Standard Life targets savings and life growth in Asia

Its international take-to-market director, Alan Armitage, says the firm is trying to establish a reusable infrastructure to transport business propositions to various jurisdictions, notably Asia.

Standard Life is exploring further expansion in Asia as it strives to grow its international long-term savings and investments business. 

The firm has already established itself as one of the leading long-term savings and investment businesses in Canada and the UK, so unsurprisingly it is in the international arena that it sees strong growth potential. 

Its international focus covers all overseas business outside of North America, while it also has an asset management arm, Standard Life Investments. 

Having moved to remodel itself as a long-term savings and investments provider under new CEO David Nish, who was promoted from chief financial officer in January this year, the firm has recently focused on combining its sales, marketing and distribution functions with its self-titled take-to-market business. 

Alan Armitage, its newly appointed international take-to-market director, says: “We view one of the opportunities for growth is in the international arena, so this is about getting sales and marketing operations working together where there is a need for commonality, for example, how we approach customer insight and analysis, proposition developments or e-commerce.

“We believe we can put together a reusable infrastructure for propositions that we can take to market in different jurisdictions.” 

Armitage is responsible for domestic businesses in Hong Kong, Germany and Ireland plus an international savings and investment business domiciled in Ireland that provides offshore products and business propositions, mostly in the UK and EU, which are being tailored for other parts of the world.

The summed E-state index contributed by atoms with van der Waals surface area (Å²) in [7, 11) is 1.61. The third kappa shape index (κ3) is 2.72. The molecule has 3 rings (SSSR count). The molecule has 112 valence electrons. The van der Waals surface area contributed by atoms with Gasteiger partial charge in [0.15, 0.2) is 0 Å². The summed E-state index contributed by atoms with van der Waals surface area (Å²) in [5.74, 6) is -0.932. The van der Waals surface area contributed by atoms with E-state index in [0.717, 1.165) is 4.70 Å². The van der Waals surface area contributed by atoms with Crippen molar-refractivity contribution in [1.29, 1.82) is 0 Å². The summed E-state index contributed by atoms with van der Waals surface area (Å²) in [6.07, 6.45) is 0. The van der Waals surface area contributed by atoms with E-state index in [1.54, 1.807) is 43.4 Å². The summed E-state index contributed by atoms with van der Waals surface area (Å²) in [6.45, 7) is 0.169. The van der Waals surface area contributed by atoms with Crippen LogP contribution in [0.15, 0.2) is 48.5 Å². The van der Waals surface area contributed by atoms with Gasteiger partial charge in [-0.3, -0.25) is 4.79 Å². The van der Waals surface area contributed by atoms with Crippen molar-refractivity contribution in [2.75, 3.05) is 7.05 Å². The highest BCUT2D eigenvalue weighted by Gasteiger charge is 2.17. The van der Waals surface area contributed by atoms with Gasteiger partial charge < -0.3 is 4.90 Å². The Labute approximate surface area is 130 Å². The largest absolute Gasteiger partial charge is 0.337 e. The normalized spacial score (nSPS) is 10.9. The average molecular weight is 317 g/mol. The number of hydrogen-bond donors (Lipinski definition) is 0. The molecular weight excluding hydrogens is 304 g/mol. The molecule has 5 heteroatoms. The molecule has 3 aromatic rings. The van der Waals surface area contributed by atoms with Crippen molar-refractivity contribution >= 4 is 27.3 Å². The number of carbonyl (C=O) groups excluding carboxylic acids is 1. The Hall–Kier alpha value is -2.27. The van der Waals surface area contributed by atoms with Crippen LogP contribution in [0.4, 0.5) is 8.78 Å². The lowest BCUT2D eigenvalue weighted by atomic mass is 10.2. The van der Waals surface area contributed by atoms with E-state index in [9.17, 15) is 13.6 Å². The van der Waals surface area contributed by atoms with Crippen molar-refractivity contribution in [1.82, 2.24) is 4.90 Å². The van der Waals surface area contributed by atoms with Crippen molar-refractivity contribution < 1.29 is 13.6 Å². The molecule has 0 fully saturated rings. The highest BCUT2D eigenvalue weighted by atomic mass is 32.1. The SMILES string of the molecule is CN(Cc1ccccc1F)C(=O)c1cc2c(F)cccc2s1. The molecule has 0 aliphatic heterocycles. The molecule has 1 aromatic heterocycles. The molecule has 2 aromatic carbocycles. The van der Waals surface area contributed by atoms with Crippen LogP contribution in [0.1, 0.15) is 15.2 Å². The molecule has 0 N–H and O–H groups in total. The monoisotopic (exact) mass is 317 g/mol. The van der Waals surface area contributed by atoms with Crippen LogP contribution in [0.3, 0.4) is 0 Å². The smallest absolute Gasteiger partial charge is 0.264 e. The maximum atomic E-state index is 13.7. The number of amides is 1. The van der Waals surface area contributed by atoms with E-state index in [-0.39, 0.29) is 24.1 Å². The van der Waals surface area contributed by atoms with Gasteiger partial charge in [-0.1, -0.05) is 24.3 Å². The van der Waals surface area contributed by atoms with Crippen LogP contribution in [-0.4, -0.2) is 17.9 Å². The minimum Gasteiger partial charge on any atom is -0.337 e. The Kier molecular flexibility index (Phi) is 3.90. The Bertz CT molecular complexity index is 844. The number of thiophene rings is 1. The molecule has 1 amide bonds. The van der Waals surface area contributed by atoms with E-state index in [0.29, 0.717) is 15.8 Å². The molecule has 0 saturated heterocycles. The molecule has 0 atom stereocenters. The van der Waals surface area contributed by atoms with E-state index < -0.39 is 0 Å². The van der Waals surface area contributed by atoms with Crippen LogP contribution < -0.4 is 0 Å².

He has some 800 staff beneath him (out of a global tally of 10,000), of which about half are directly in the take-to-market function. “I am very aware of the need for us to have localised services and to tailor things for the local market,” he says. “Hence the vast majority of people (over 750) are resident in the local jurisdictions. We are looking to leverage some of the learnings of our international operation as we look to expand further.” 

Standard Life Investments is predominantly institutional focused in terms of assets, while it targets emerging affluent and high-net-worth clients through the Standard Life savings and investment platforms. 

Armitage estimates that Asia represents about 12-15% of the company's new business at present. “We are certainly looking to grow the overall company in terms of the assets that we bring into the organisation,” he adds. 

The firm also almost doubled growth every year from 2006 to 2009 in China, where it boasts a 50:50 joint-venture with the Tianjin Municipal Government. It has been deep in negotiations with the Bank of China about the possibility of it and its partner selling a controlling interest in the JV.

Standard Life also has a JV with HDFC in India, where it is the country’s biggest savings and mortgage bank.

As at June 30 this year Standard Life had £179 billion ($283 billion) in assets. Net inflows increased by £2.5 billion in the year to June 2010, from £800 million the year before. 

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